5. Conor Casey, The Constitution Outside the Courts – The Case for Parliamentary Involvement in Constitutional Review, Irish Jurist (forthcoming) (studying parliamentary involvement in constitutional review with a focus on Canada, New Zealand and the United Kingdom)
  6. Bruno Zeller, Leon Trakman, Robert Walters, Sinta Dewi Rosadi, The Right to be Forgotten – The EU and Asia Pacific Experience (Australia, Indonesia, Japan and Singapore), European Human Rights Law Review ( 2019) (exploring the right to be forgotten in the EU and Asia Pacific)
  7. Dele Babalola, The Political Economy of Federalism in Nigeria (Palgrave Macmillan 2019) (examining the relative failure of federalism in Nigeria)
  8. Sharon Yadin, Shaming Big Pharma, 36 Yale Journal on Regulation Bulletin (2019) (analyzing the FDA’s new initiative to publish a list of drug companies suspected of improper behavior)
  9. Graham Butler and Gavin Barrett, Europe’s Other’ Open-Border Zone: The Common Travel Area under the Shadow of Brexit, 20 Cambridge Yearbook of European Legal Studies (2018) (analyzing the development of the Common Travel Area, its idiosyncrasies and the direction in which it may develop post-Brexit)

Calls for Papers and announcements

  1. Professor Alexander Tsesis welcomes proposals for books in his new series at Cambridge University Press, “Cambridge Studies on Civil Rights and Civil Liberties.” This series is a platform for original scholarship on US civil rights and civil liberties. It produces books on the normative, historical, judicial, political, and sociological contexts for understanding contemporary legislative, jurisprudential, and presidential dilemmas. The aim is to provide experts, teachers, policymakers, students, social activists, and educated citizens with in-depth analyses of theories, existing and past conditions, and constructive ideas for legal advancements. The series currently has 11 forthcoming titles, some already announced here.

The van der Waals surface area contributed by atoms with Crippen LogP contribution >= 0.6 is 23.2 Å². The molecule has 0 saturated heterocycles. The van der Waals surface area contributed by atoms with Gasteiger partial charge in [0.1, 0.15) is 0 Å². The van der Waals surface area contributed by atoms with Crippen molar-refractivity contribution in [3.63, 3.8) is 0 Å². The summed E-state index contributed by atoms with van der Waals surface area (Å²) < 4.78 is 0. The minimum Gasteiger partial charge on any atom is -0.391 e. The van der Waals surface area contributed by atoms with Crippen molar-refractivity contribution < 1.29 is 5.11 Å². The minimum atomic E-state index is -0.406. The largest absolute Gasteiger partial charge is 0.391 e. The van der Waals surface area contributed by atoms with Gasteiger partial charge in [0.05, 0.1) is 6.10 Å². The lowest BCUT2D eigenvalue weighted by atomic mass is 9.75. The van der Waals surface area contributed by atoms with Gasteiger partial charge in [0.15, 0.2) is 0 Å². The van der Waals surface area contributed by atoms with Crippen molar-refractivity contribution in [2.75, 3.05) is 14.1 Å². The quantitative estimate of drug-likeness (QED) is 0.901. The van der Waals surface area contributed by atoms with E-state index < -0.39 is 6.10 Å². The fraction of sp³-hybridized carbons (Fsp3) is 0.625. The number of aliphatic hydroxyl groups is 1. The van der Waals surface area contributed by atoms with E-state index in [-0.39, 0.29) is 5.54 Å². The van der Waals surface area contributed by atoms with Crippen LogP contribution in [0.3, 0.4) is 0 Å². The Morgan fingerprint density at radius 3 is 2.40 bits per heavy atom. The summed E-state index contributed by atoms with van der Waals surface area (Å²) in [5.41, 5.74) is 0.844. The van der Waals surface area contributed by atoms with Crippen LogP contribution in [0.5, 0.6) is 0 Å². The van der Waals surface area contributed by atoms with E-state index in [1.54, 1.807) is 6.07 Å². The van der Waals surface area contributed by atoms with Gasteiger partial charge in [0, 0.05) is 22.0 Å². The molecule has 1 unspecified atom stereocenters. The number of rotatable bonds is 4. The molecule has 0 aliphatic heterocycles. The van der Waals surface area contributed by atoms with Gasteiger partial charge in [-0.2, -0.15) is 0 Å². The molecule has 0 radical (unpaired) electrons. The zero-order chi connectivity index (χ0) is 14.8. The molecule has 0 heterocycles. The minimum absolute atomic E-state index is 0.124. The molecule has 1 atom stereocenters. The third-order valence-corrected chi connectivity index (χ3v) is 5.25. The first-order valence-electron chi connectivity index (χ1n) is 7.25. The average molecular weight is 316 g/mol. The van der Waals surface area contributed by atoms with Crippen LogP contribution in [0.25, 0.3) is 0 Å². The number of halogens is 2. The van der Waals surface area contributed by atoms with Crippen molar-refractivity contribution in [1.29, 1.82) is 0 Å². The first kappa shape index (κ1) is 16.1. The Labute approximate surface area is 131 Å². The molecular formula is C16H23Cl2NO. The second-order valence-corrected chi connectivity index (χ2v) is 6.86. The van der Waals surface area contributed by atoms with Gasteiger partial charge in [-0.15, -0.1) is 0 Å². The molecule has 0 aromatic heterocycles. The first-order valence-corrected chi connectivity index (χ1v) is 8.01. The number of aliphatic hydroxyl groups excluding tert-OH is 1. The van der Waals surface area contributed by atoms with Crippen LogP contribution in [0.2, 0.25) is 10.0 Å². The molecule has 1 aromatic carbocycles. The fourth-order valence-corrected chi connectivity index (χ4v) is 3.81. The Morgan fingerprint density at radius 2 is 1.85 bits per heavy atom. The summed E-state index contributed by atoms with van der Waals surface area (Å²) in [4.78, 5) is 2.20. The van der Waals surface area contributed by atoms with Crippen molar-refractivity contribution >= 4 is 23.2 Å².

2. McGill University’s Faculty of Law and the Peter Mackell Chair in Federalism invite submissions of an an original essay on any aspect of federal theory or practice in the Baxter Family Competition on Federalism.
  3. The European Equality Law Network invites authors to submit articles on EU gender equality and non-discrimination law for the two 2019 issues of the European Equality Law Review.
  4. The Editorial Committee of the African Law Review Journal (ALR) invites submission of articles, legal opinions and case notes for the second issue of the Journal.
  5. The Australian Law Journal calls for papers on religious freedom after Ruddock for a conference to be held on 6th April 2019 in Brisbane.

Elsewhere Online

  1. James Freeman, Elizabeth Warren’s Unconstitutional Wealth Tax, Walt Street Journal
  2. Charlton Copeland, What Does the SCOTUS ruling on the transgender military ban mean?, University of Miami
  3. Patrick Sherry, India Needs Legislation to Combat Religious Violence, Jurist
  4. Maryhen Jimenez Morales, Demystifying the Democratic Transition in Venezuela, Verfassungblog
  5. Robert Craig, Could the Government Advise the Queen to Refuse Royal Assent to a Backbench Bill?, UK Constitutional Law Association